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In general, “the rules” fall into two categories. “For our safety,” or “for gain.” By “for gain,” I mean for a company’s gain – i.e., “We can’t give out more than one sample because we’ll lose money.” In general, the rules make sense. Except for the TSA. Their rules never make sense.
But – Part of succeeding in business has to involve knowing when the bend, or even break the rules. There will never be a rule that can be designed for every single situation without fail. Every situation is different, and anyone in charge of enforcing the rules needs to understand that. No business will thrive (or even survive) if they don’t know when to bend or break a rule.
With that said, allow me to introduce you to The Helena. A gorgeous “green” rental building on 57th Street, with beautiful unobstructed views of the Hudson River, sunset, and New Jersey, it’s a place I called home for seven years prior to buying my new apartment near Times Square a few months ago. As anyone who ever visited me knows, it’s by all accounts, a stunning building, if not a little far west.
I moved in back when the building wasn’t even finished yet. I was the third tenant in the entire building, and the only tenant on my floor for close to eight months, because mine was the only apartment on the floor that was finished. I spent the first six months there listening to the wind rattle through the building, since my apartment was the only one on the floor to have windows installed.
I fell in love with the building, with the doormen and porters, with the garage attendants and the neighbors. Everything about the building was awesome, and I told anyone who would listen how great it was. I am personally responsible for bringing in at least six tenants over my time in the building.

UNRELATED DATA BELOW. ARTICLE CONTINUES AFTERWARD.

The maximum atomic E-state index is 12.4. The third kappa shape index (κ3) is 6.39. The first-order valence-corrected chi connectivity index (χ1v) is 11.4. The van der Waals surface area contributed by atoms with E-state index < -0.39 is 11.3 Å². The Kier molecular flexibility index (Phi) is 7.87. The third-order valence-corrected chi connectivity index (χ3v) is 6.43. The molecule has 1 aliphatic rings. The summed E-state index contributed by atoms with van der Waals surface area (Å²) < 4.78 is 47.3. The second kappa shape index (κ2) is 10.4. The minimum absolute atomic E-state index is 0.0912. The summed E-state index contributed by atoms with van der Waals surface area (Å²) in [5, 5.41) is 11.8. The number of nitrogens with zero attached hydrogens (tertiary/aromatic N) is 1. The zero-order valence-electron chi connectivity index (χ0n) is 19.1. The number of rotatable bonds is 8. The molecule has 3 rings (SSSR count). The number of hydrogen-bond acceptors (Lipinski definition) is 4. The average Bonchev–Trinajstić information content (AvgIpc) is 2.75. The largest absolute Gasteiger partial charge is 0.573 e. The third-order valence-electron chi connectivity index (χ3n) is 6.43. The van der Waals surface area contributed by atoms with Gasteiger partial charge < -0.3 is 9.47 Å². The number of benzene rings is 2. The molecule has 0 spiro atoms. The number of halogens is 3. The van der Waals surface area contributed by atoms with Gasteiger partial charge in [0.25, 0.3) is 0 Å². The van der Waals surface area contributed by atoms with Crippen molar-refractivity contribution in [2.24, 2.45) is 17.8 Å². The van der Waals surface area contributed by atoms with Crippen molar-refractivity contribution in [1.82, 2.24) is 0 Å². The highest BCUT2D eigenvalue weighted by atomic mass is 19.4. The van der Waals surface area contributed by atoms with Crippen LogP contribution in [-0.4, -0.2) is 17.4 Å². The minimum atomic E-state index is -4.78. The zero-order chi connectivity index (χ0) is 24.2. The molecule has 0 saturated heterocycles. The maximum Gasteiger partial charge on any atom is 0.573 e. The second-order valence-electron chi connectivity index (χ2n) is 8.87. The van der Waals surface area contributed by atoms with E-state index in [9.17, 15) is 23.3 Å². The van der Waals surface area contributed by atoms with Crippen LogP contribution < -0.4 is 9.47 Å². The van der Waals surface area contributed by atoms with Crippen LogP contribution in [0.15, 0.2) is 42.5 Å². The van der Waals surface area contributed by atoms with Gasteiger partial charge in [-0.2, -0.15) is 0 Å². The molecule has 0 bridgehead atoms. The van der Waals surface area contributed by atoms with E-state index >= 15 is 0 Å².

When I bought my new apartment, I still had a few months left on my lease. I went to the management office to ask if I could be let out of my lease early, explaining that I was in one of the coveted two-bedroom apartments, that could be easily rented out, since every time my lease came up for renewal, I’d get a note from management asking if I was leaving, since they always have people ready to take a two-bedroom.
In no uncertain terms, I was told “no.” “Oh, those are really hard to rent,” said Jim Manning, the head of the leasing office. “Funny, I said – you always said you had people looking.” “Oh,” he said, “Well, that was before.” Before what, I don’t know, but whatever.
Here’s the funny part – Letting me out of my lease early is NOT the rule I’m talking about bending. I signed a lease, and I bought my new apartment knowing I still had a few months left. That’s fine – That’s my problem, not theirs.
At around the same time, one of my closest friends, Becca, came home to her place downtown after a business trip to find that a pipe had burst in a neighbors apartment, flooding her apartment, ruining most of her stuff, and making her place unlivable. Her landlord was unwilling to help her, and she needed a place to stay. I’ve known Becca forever, and immediately offered her my apartment for as long as she needed it, since I wasn’t living there anymore, but was still paying rent. She took me up on my offer, and paid me the same amount of rent she was paying in her old place each month. While I wasn’t breaking even, it was better than having to fork out the entire rent for an unused place, and I was able to help a friend. Win-win.
Management knew she was there, knew who she was, and had no problem with it whatsoever. Seemed to work out pretty well.